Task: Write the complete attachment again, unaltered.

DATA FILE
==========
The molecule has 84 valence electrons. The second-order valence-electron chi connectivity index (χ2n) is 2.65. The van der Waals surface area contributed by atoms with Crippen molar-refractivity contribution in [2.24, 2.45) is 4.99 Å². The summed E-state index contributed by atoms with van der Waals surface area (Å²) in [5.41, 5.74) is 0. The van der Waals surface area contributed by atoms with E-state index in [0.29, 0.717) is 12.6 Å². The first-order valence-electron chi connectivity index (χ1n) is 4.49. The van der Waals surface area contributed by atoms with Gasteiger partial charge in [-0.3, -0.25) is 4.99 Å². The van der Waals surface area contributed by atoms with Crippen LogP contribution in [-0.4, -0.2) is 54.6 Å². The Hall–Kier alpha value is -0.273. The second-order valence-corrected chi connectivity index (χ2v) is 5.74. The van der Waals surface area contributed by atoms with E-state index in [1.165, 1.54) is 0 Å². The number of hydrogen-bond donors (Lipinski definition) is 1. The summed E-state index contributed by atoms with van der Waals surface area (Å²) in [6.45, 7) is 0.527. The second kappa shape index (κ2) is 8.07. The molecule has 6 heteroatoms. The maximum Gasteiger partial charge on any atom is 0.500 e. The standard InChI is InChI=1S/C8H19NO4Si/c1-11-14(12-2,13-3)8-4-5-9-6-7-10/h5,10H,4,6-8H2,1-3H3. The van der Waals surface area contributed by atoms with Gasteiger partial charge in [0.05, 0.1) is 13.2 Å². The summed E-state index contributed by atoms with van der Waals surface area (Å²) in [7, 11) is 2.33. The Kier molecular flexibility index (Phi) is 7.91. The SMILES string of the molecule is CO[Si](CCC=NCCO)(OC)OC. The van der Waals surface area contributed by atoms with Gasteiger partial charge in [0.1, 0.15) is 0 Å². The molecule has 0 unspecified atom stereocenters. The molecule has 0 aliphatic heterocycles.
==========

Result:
The molecule has 84 valence electrons. The second-order valence-electron chi connectivity index (χ2n) is 2.65. The van der Waals surface area contributed by atoms with Crippen molar-refractivity contribution in [2.24, 2.45) is 4.99 Å². The summed E-state index contributed by atoms with van der Waals surface area (Å²) in [5.41, 5.74) is 0. The van der Waals surface area contributed by atoms with E-state index in [0.29, 0.717) is 12.6 Å². The first-order valence-electron chi connectivity index (χ1n) is 4.49. The van der Waals surface area contributed by atoms with Gasteiger partial charge in [-0.3, -0.25) is 4.99 Å². The van der Waals surface area contributed by atoms with Crippen LogP contribution in [-0.4, -0.2) is 54.6 Å². The Hall–Kier alpha value is -0.273. The second-order valence-corrected chi connectivity index (χ2v) is 5.74. The van der Waals surface area contributed by atoms with E-state index in [1.165, 1.54) is 0 Å². The number of hydrogen-bond donors (Lipinski definition) is 1. The summed E-state index contributed by atoms with van der Waals surface area (Å²) in [6.45, 7) is 0.527. The second kappa shape index (κ2) is 8.07. The molecule has 6 heteroatoms. The maximum Gasteiger partial charge on any atom is 0.500 e. The standard InChI is InChI=1S/C8H19NO4Si/c1-11-14(12-2,13-3)8-4-5-9-6-7-10/h5,10H,4,6-8H2,1-3H3. The van der Waals surface area contributed by atoms with Gasteiger partial charge in [0.05, 0.1) is 13.2 Å². The summed E-state index contributed by atoms with van der Waals surface area (Å²) in [7, 11) is 2.33. The Kier molecular flexibility index (Phi) is 7.91. The SMILES string of the molecule is CO[Si](CCC=NCCO)(OC)OC. The van der Waals surface area contributed by atoms with Gasteiger partial charge in [0.1, 0.15) is 0 Å². The molecule has 0 unspecified atom stereocenters. The molecule has 0 aliphatic heterocycles.